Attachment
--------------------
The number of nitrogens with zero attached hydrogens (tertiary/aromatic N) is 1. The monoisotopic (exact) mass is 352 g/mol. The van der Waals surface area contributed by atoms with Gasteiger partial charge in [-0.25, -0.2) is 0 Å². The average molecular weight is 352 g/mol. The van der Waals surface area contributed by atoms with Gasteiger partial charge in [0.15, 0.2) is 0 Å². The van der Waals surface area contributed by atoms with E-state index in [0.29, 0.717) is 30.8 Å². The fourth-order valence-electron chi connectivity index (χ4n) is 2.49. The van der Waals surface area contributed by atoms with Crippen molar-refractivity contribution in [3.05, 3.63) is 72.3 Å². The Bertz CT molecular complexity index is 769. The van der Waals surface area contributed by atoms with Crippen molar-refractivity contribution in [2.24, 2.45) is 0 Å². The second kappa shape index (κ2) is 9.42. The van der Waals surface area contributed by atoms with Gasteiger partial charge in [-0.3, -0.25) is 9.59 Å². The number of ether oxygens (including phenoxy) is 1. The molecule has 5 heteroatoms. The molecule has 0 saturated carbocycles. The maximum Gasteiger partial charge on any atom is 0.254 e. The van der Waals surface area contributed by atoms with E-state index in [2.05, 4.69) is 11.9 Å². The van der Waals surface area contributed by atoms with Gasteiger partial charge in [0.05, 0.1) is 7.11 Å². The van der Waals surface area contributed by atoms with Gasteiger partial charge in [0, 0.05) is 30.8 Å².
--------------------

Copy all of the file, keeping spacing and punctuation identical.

The number of nitrogens with zero attached hydrogens (tertiary/aromatic N) is 1. The monoisotopic (exact) mass is 352 g/mol. The van der Waals surface area contributed by atoms with Gasteiger partial charge in [-0.25, -0.2) is 0 Å². The average molecular weight is 352 g/mol. The van der Waals surface area contributed by atoms with Gasteiger partial charge in [0.15, 0.2) is 0 Å². The van der Waals surface area contributed by atoms with E-state index in [0.29, 0.717) is 30.8 Å². The fourth-order valence-electron chi connectivity index (χ4n) is 2.49. The van der Waals surface area contributed by atoms with Crippen molar-refractivity contribution in [3.05, 3.63) is 72.3 Å². The Bertz CT molecular complexity index is 769. The van der Waals surface area contributed by atoms with Crippen molar-refractivity contribution in [2.24, 2.45) is 0 Å². The second kappa shape index (κ2) is 9.42. The van der Waals surface area contributed by atoms with Gasteiger partial charge in [-0.3, -0.25) is 9.59 Å². The number of ether oxygens (including phenoxy) is 1. The molecule has 5 heteroatoms. The molecule has 0 saturated carbocycles. The maximum Gasteiger partial charge on any atom is 0.254 e. The van der Waals surface area contributed by atoms with E-state index in [2.05, 4.69) is 11.9 Å². The van der Waals surface area contributed by atoms with Gasteiger partial charge in [0.05, 0.1) is 7.11 Å². The van der Waals surface area contributed by atoms with Gasteiger partial charge in [0, 0.05) is 30.8 Å².